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COVID-19 (Novel Coronavirus 2019) - recent trends.
Eur Rev Med Pharmacol Sci. 2020 02; 24(4):2006-2011.ER

Abstract

The World Health Organization (WHO) has issued a warning that, although the 2019 novel coronavirus (COVID-19) from Wuhan City (China), is not pandemic, it should be contained to prevent the global spread. The COVID-19 virus was known earlier as 2019-nCoV. As of 12 February 2020, WHO reported 45,171 cases and 1115 deaths related to COVID-19. COVID-19 is similar to Severe Acute Respiratory Syndrome coronavirus (SARS-CoV) virus in its pathogenicity, clinical spectrum, and epidemiology. Comparison of the genome sequences of COVID-19, SARS-CoV, and Middle East Respiratory Syndrome coronavirus (MERS-CoV) showed that COVID-19 has a better sequence identity with SARS-CoV compared to MERS CoV. However, the amino acid sequence of COVID-19 differs from other coronaviruses specifically in the regions of 1ab polyprotein and surface glycoprotein or S-protein. Although several animals have been speculated to be a reservoir for COVID-19, no animal reservoir has been already confirmed. COVID-19 causes COVID-19 disease that has similar symptoms as SARS-CoV. Studies suggest that the human receptor for COVID-19 may be angiotensin-converting enzyme 2 (ACE2) receptor similar to that of SARS-CoV. The nucleocapsid (N) protein of COVID-19 has nearly 90% amino acid sequence identity with SARS-CoV. The N protein antibodies of SARS-CoV may cross react with COVID-19 but may not provide cross-immunity. In a similar fashion to SARS-CoV, the N protein of COVID-19 may play an important role in suppressing the RNA interference (RNAi) to overcome the host defense. This mini-review aims at investigating the most recent trend of COVID-19.

Authors+Show Affiliations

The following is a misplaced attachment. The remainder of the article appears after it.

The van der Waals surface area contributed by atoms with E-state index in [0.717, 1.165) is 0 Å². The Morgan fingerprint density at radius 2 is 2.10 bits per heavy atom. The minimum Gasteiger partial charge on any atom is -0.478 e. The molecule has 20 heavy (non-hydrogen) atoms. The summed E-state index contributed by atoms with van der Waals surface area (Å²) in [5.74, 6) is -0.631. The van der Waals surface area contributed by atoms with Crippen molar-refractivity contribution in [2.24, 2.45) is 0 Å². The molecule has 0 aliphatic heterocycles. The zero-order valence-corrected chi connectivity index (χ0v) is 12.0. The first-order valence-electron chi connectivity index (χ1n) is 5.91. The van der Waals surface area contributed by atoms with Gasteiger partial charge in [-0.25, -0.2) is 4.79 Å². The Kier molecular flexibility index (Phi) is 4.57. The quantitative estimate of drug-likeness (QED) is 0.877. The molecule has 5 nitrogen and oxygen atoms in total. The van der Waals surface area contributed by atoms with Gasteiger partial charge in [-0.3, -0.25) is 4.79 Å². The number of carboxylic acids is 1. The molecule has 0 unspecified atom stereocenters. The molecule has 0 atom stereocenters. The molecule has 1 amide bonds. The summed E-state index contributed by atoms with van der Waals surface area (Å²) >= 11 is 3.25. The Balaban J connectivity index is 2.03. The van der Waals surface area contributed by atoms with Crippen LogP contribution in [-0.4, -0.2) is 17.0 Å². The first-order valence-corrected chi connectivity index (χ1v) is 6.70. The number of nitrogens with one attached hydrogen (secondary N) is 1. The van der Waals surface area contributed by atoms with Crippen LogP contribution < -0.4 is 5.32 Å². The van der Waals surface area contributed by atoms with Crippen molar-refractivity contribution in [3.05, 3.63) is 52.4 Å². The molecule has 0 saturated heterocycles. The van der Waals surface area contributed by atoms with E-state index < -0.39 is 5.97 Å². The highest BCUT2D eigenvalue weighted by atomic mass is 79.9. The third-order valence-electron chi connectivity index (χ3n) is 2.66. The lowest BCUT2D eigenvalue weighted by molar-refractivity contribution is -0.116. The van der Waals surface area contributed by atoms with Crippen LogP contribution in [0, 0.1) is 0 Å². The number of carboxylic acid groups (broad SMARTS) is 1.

School of Medicine, The Maldives National University, Male', Maldives. Kannan.subbaram@mnu.edu.mv.No affiliation info availableNo affiliation info availableNo affiliation info available

Pub Type(s)

Journal Article
Review

Language

eng

PubMed ID

32141569

Citation

Kannan, S, et al. "COVID-19 (Novel Coronavirus 2019) - Recent Trends." European Review for Medical and Pharmacological Sciences, vol. 24, no. 4, 2020, pp. 2006-2011.
Kannan S, Shaik Syed Ali P, Sheeza A, et al. COVID-19 (Novel Coronavirus 2019) - recent trends. Eur Rev Med Pharmacol Sci. 2020;24(4):2006-2011.
Kannan, S., Shaik Syed Ali, P., Sheeza, A., & Hemalatha, K. (2020). COVID-19 (Novel Coronavirus 2019) - recent trends. European Review for Medical and Pharmacological Sciences, 24(4), 2006-2011. https://doi.org/10.26355/eurrev_202002_20378
Kannan S, et al. COVID-19 (Novel Coronavirus 2019) - Recent Trends. Eur Rev Med Pharmacol Sci. 2020;24(4):2006-2011. PubMed PMID: 32141569.
* Article titles in AMA citation format should be in sentence-case
TY - JOUR T1 - COVID-19 (Novel Coronavirus 2019) - recent trends. AU - Kannan,S, AU - Shaik Syed Ali,P, AU - Sheeza,A, AU - Hemalatha,K, PY - 2020/3/7/entrez PY - 2020/3/7/pubmed PY - 2020/3/19/medline SP - 2006 EP - 2011 JF - European review for medical and pharmacological sciences JO - Eur Rev Med Pharmacol Sci VL - 24 IS - 4 N2 - The World Health Organization (WHO) has issued a warning that, although the 2019 novel coronavirus (COVID-19) from Wuhan City (China), is not pandemic, it should be contained to prevent the global spread. The COVID-19 virus was known earlier as 2019-nCoV. As of 12 February 2020, WHO reported 45,171 cases and 1115 deaths related to COVID-19. COVID-19 is similar to Severe Acute Respiratory Syndrome coronavirus (SARS-CoV) virus in its pathogenicity, clinical spectrum, and epidemiology. Comparison of the genome sequences of COVID-19, SARS-CoV, and Middle East Respiratory Syndrome coronavirus (MERS-CoV) showed that COVID-19 has a better sequence identity with SARS-CoV compared to MERS CoV. However, the amino acid sequence of COVID-19 differs from other coronaviruses specifically in the regions of 1ab polyprotein and surface glycoprotein or S-protein. Although several animals have been speculated to be a reservoir for COVID-19, no animal reservoir has been already confirmed. COVID-19 causes COVID-19 disease that has similar symptoms as SARS-CoV. Studies suggest that the human receptor for COVID-19 may be angiotensin-converting enzyme 2 (ACE2) receptor similar to that of SARS-CoV. The nucleocapsid (N) protein of COVID-19 has nearly 90% amino acid sequence identity with SARS-CoV. The N protein antibodies of SARS-CoV may cross react with COVID-19 but may not provide cross-immunity. In a similar fashion to SARS-CoV, the N protein of COVID-19 may play an important role in suppressing the RNA interference (RNAi) to overcome the host defense. This mini-review aims at investigating the most recent trend of COVID-19. SN - 2284-0729 UR - https://www.unboundmedicine.com/medline/citation/32141569/COVID_19__Novel_Coronavirus_2019____recent_trends_ L2 - https://www.europeanreview.org/article/20378 DB - PRIME DP - Unbound Medicine ER -